After getting permission to park at Burnside, Knockrome we followed the track as it headed North with great views of the Lowlandman's Bay to east. This is a very open stretch of track until the small wood at the crossing of the Abhainn A' Garbh-achaidh Burn. A short distance north beyond the burn stands a small clump of trees to the east of the track, the hut circles are conveniently pointed out, one beneath the trees and one found by tripping over a stone.

Luckily one of the huts has trees outlining it's shape, stones remain in place and it has walls up to 2m wide. The other hut is slightly to the south east and also has several stones in place as I discovered with Jura's now infamous high ferns covering the site.

Nice site, much easier in winter.

Visited 27/07/2021.

Dun Doir A'Chrorain (Hillfort)

The A846 isn't the only road on Islay, there are roads to Keils, Inverlussa, Knockrome and Lealt (the walk to Corryvreckan). It does, however, have only one A road, the A846.

The dun at Doir A'Chorain, just the east of Gate House (north on the road) and south of Lagg can be reached by parking near the passing place, there is plenty of room.

A short walk south reaches the site which is 14m long by 9m wide. It is surrounded by walls some of which still remain in a built condition, at their widest they reach 2m. However an annexe, 18m long and 11m wide also surrounded in walls contains the main front door in the north east with perhaps another smaller entrance on the south side of the dun.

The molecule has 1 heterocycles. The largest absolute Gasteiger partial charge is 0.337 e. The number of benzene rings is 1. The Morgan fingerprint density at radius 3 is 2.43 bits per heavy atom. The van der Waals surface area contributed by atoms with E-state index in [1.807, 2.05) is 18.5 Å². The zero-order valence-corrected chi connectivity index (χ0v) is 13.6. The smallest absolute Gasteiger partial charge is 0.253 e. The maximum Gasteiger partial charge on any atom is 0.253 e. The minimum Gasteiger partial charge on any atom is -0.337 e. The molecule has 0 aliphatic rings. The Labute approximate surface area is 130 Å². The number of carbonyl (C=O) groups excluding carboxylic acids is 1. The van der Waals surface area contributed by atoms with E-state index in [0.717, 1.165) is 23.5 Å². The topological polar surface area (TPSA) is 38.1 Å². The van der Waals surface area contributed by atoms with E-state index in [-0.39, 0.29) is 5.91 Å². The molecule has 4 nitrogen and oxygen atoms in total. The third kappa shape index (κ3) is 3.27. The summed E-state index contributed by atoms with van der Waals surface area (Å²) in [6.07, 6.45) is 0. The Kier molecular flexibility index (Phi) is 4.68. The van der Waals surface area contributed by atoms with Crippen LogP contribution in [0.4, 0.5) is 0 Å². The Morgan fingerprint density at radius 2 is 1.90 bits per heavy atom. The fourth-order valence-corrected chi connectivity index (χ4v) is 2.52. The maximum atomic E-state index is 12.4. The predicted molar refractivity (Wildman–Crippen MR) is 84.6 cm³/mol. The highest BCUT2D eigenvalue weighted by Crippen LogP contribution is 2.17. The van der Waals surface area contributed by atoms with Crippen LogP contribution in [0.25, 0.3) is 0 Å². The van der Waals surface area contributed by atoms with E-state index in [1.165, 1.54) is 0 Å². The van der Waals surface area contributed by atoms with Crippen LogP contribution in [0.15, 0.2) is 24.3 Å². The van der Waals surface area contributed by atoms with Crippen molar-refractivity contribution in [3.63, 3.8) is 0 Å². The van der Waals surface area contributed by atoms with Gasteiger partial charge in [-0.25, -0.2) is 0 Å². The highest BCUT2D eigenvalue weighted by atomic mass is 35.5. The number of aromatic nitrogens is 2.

An interesting place and a place that you can easily be spied on. Deer, at least 50 or 60 of them watched nervously from Cnoc A Doire Dharaich to the east, their antlers dark on the hilltop.

Visited 26/07/2021.

Ardlussa (Standing Stone / Menhir)

The standing stone at Ardlussa like many standing stones appears to indicate a natural harbour and is situated on the north side of Ardlussa Bay, a short distance east from the road.

It stands at about 1 meter high and has no markings. The only thing to disturb its peace was myself and a few cows.

Nice site.

Visited 26/07/2021.

Carn An Seirmonaich (Cairn(s))

This must have been a huge cairn at some point, it still is despite being much reduced in size. However it is difficult to photograph thanks to trees growing on it and the very high ferns, seemingly commonplace this year on Jura.

Take the Keils minor road from Craighouse heading west following it as it heads north, at the next sharp corner stop. From here head east down the hill which leads straight to an entrance to a field. Look up the small hill, the cairn is amongst the trees.

After jumping the fence be careful as you'll land in the beginnings of the stonework. Kerbs can be seen on the north and south after a good tramping down of vegetation.

Apparently the cairn was used as a type of kirk or meeting place during 1847.

Could be a very good site if the vegetation went away.

Visited 26/07/2021.

Crackaig (Stone Fort / Dun)

Parking is available to the south of Craighouse at the crossroads with the main road and two tracks. To the west leads the stone row at Carragh A' Ghlinne, to the east is Crackaig Farm.

Head east along this track, for about 200 metres, then look for a gap in the dry stane dyke to head south west. The dun is on the north side of the hill so head for low point between the two high points of the hill, then head north. Dry conditions made the climb fairly easy.